Adam and Eve. There has only ever been Adam and Eve.
It is still so today.
Oh, I know. There are those who think the creation story in Genesis is a scientific account of the first pair in creation. Admittedly, I, too, tried for decades to argue and defend this nonsense for myself and others. And, all because I mistakenly believed, as many still do today, that eternity itself hung in the balances if religious people did not defend as scientific the Genesis account of creation; that the authority of sacred scripture itself was in question if I, and other equally misguided persons, did not guard the story as an infallible depiction of the creation of the universe.
In other words, I missed the point of Genesis entirely.
Then, one day, I woke up.
I suddenly became aware of this essential reality: whoever the ancient writers of Genesis actually were, what they were really trying to do in the story of the first pair -- in the story of creation -- is to simply remind you and me that there has only ever been the story of Adam and Eve, a story that just gets repeated time and again.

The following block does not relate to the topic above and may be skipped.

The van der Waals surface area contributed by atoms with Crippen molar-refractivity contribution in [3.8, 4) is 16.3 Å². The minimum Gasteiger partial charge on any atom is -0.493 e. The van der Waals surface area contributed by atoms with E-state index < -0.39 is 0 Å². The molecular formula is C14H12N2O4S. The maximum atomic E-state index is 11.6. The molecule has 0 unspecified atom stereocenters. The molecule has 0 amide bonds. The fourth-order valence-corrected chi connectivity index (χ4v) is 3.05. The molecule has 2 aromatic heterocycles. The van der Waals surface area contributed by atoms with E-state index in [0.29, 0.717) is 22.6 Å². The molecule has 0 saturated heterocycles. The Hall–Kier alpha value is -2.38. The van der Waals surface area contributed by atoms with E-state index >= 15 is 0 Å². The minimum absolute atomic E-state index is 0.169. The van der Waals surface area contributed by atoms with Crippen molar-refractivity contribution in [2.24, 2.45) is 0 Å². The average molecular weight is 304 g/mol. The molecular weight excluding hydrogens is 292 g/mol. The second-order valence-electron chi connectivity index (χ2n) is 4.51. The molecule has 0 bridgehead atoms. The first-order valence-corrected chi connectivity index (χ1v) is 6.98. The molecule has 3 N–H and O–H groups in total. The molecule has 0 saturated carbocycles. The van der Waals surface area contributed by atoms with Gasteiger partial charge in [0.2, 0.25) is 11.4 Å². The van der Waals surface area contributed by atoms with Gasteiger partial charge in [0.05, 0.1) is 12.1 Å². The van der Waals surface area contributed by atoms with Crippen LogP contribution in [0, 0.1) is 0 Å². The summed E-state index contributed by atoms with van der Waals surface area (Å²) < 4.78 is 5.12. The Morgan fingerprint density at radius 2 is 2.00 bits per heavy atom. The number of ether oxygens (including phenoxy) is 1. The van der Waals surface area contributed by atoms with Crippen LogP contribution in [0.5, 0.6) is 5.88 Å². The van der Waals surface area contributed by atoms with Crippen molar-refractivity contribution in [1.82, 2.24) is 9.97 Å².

When we understand this, then the transformation of the world actually becomes possible; the changing of all relationships immediate, too.
Until we see this, however, we only ever see difference, distinction and -- their consequence -- division. Which explains why in our world there's my opinion and then there's yours; there's the Republicans and then there's the Democrats; there's the U.S. citizens and then all those aliens; straights and those "others"; the "saved" and the "lost"; the Catholics and its many "stepchildren"; the Christians and all those "other" religions; the... well, you know where this madness has taken us. The story of human history is the story of an Adam and Eve who left Eden and chose to live instead in a world of "us" and "them."
When there is only Adam and Eve, however, only you and me, then there's a kind of awakened awareness that comes to you, is there not? An awareness that you may just be observing, and so experiencing, what could be the grandest mystery of all creation, the most profound paradox of life itself:
When I, Adam, look deeply enough into you, Eve, guess what I find?
I find me.